On January 2, Harvest Health & Recreation (HARV) (HRVSF) entered into a definitive agreement for acquiring MJardin Group’s (MJARF) 32,000-square-foot cultivation facility in Cheyenne, Nevada, for a consideration of $35 million. An existing lender of Harvest Health & Recreation agreed to fund this transaction.
The company expects the deal to support its expanding retail presence in Nevada. Harvest Health also expects to improve margins and overall profitability through bolt-on acquisitions for vertical integration. MJardin’s proceeds would help trim its debt as well as fund working capital.
According to BDS Analytics, Nevada has maintained the per-gram prices of cannabis flower, despite the many challenges. In the first nine months of 2019, the average price per gram of flower was $9.09, up from $8.61 in the first nine months of 2018. Prices were much higher than those in Colorado and Oregon. This is a major positive factor for cultivators and dispensaries in Nevada.
How much capacity would this acquisition add to Harvest Health?
According to MJardin Group’s investor presentation, the company’s Cheyenne A and Cheyenne B facilities are each around 15,000 square feet in size. The company had expected these facilities to reach a full capacity of 2,880 kgs by the end of the first quarter of 2020. The company had estimated monthly production from Cheyenne A to be around 120 kgs and from Cheyenne B to be close to 0 kgs in December 2019. MJardin Group has estimated Cheyenne A and Cheyenne B’s monthly exit run rate to be 240 kilograms each, both in fiscal 2020 and fiscal 2021.
Subsequent to the completion of this transaction, MJardin Group plans to have a 6,500-square-foot Warm Springs facility in Las Vegas. This facility reached full capacity of 1,100 kgs in 2018. The company also owns an extraction product processing facility spread over 12,000 square feet in Carson City, Nevada.
Nevada is a rapidly growing market opportunity for legal cannabis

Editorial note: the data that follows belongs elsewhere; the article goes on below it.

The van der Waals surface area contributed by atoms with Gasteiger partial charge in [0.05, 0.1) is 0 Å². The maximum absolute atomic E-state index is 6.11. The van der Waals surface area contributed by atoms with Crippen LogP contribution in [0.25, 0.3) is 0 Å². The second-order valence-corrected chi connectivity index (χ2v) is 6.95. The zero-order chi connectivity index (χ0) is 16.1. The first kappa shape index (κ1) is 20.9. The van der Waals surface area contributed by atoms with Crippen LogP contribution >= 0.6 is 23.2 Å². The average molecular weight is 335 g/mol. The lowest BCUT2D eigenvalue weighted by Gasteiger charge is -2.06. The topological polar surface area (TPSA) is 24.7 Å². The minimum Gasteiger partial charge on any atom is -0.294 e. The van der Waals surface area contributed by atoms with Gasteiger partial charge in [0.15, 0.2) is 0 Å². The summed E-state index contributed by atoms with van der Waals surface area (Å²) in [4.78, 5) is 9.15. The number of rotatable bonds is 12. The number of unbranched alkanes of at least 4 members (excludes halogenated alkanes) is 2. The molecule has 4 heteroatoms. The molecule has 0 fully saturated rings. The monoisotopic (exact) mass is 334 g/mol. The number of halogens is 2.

According to Marijuana Business Daily, legal cannabis sales in Nevada reached $639 million in fiscal 2019, which ended on June 30, 2019. This was around a 20% hike compared to cannabis sales of $530 million in fiscal 2018. The state earned 80% of its fiscal 2019 cannabis revenues from sales in Clark County. Washoe County accounted for around 14% of the state’s fiscal 2019 revenues. Nevada’s marijuana excise tax revenues were close to $99.18 million in fiscal 2019.
According to the State of Nevada Department of Taxation, the state has earned $243.11 million in the first four months of fiscal 2020. Clark County and Washoe County accounted for around 80% and 15% of the state’s total sales, respectively. The state has already earned $36.67 million as marijuana excise tax revenue in the first four months of fiscal 2020.
According to BDS Analytics, people in Nevada spend an average of $77 on each marijuana dispensary visit. This is higher than the average of $68 per dispensary visit in other states. The research agency also highlighted the trend of Nevadans purchasing an average of three cannabis products per visit. This is higher than the average of two products per visit in other states.
BDS Analytics also highlighted the contribution of tourism to the state’s legal cannabis industry. In 2018, there were 42 million visitors in Nevada. This number is significantly higher than the state’s resident population of around 2.65 million.
The firm also highlighted higher revenue exposure of Nevada to Clark County and Washoe County as a positive for cannabis companies. Cannabis players can deploy the relatively smaller level of resources to effectively introduce brands in Nevada.
Vape sales stabilize as edibles sales rise in Nevada
As reported by Marijuana Business Daily on October 1, data and analytics firm Headset highlighted a slight uptick in the share of vape products of Nevada’s recreational marijuana sales. According to an October 28 Marijuana Business Daily report, Headset also highlighted the increasing share of cannabis-infused edibles in the state’s total recreational sales.
Edibles accounted for 10.9% of Nevada’s recreational cannabis sales as of August 23, 2019. This was the date when the first vaping-related death was reported. This share rose to 14.9% on October 6, 2019.
According to BDS Analytics, 68% of people in Nevada have tried cannabis-infused ingestible products in the first six months of 2019. This was higher than the average of 62% in other states.
Pre-roll joints are also more popular in Nevada compared to Colorado, Oregon, or California. This demand is mainly driven by tourists, as they mostly desire cannabis products that don’t require accessories. This makes it easier for them to dispose of the products after the vacation.
Tourists who visit Nevada also prefer disposable vapes. Currently, disposable vapes make up around 25% of the vape product sales in the state. This is much higher than in California, Colorado, and Oregon, reaching 12%, 12%, and 5%, respectively.
BDS Analytics noted that pills, topicals, and sublingual products have significant growth potential in Nevada.